The Jews of Europe are fast disappearing and the Continent will be the poorer for it, argues Bernard Wasserstein
Bad news is never welcome. So I suppose I should not have been surprised at the chorus of anathemas that descended on me recently, following the publication of my book Vanishing Diaspora. Most of the book is concerned with the past half century, during which the Jewish population of Europe has experienced a precipitous decline in numbers, from around four million in 1945 to well under two million today. But at the end I ventured on to the treacherous ground of prognosis and suggested that, if current trends continue, Jews will in all likelihood disappear as a significant element in European society during the next century.
There is nothing particularly original about that conclusion. Demographic experts have been making similar forecasts for years. But perhaps precisely because Jews in Britain - and in Europe in general - are becoming increasingly anxious about the prospects for their collective survival, my book seems to have struck a sensitive nerve. It evoked some yelps of outrage, blind denial, and, in some instances, wilful misunderstanding.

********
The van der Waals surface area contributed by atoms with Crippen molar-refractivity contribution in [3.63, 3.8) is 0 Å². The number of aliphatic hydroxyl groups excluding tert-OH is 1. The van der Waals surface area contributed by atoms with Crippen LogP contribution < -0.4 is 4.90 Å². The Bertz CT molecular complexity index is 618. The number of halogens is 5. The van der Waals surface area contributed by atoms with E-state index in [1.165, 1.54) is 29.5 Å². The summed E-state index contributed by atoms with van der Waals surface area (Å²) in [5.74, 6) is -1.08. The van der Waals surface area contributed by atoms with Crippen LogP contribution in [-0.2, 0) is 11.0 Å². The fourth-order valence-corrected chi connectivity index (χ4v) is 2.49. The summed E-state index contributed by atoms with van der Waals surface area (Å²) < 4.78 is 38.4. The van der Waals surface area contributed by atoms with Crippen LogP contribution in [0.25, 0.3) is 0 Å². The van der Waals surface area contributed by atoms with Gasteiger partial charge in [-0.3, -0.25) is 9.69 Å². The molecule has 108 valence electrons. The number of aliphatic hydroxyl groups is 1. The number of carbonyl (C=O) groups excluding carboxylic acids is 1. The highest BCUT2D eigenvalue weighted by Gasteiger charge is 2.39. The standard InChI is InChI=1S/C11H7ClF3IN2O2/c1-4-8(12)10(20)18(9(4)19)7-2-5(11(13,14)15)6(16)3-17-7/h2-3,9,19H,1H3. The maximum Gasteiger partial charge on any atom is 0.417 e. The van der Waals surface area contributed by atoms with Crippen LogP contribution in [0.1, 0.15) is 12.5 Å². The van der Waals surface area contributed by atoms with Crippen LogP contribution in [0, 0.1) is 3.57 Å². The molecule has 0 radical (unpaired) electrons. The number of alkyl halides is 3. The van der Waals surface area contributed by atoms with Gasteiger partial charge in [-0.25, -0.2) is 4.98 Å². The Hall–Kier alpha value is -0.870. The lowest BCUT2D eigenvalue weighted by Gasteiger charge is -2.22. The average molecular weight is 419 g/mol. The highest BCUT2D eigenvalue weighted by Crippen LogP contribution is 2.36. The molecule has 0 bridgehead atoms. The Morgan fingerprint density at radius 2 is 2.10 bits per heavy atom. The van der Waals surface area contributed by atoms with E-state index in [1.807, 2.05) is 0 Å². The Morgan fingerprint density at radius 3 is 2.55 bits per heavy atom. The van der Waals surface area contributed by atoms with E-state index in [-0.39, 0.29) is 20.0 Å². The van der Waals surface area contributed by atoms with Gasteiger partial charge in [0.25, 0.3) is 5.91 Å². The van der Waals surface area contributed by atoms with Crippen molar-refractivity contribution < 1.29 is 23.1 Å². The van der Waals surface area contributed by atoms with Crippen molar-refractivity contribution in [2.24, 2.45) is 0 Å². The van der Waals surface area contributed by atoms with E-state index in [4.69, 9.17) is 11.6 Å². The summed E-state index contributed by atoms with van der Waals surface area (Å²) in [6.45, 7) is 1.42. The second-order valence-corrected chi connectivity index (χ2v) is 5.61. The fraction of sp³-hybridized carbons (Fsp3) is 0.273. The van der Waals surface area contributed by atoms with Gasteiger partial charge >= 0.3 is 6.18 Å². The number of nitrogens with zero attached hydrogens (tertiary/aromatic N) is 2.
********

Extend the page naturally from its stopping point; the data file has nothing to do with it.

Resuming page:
The protests have come from various points along the spectrum of Jewish religious belief. The Jewish Chonicle called me a "prophet of doom". Hugo Gryn, a distinguished Reform rabbi, writing in The Sunday Times, declared my treatment of the memorialisation of the Holocaust "misguided and hurtful"; he is an Auschwitz survivor and I regret having caused him any pain - though I could not on that account expurgate my historical narrative. A Liberal rabbi in the Netherlands, reviewing the Dutch edition, worked himself up into a lather of indignation at the idea that God would not ultimately provide for His own. As for the Orthodox, some were infuriated by my suggestion (buttressed by recent survey data) that ultra-Orthodox Jewish families, celebrated for their fecundity, are in many cases now practising birth control - with a consequent reduction in average family size. The Manchester Jewish Telegraph wheeled out "father of eight" Rabbi Yossi Chazan of the Holy Law Hebrew Congregation, who reportedly said "that when they had only seven children his son had come home from [Jewish religious] school complaining that he belonged to the smallest family in his class."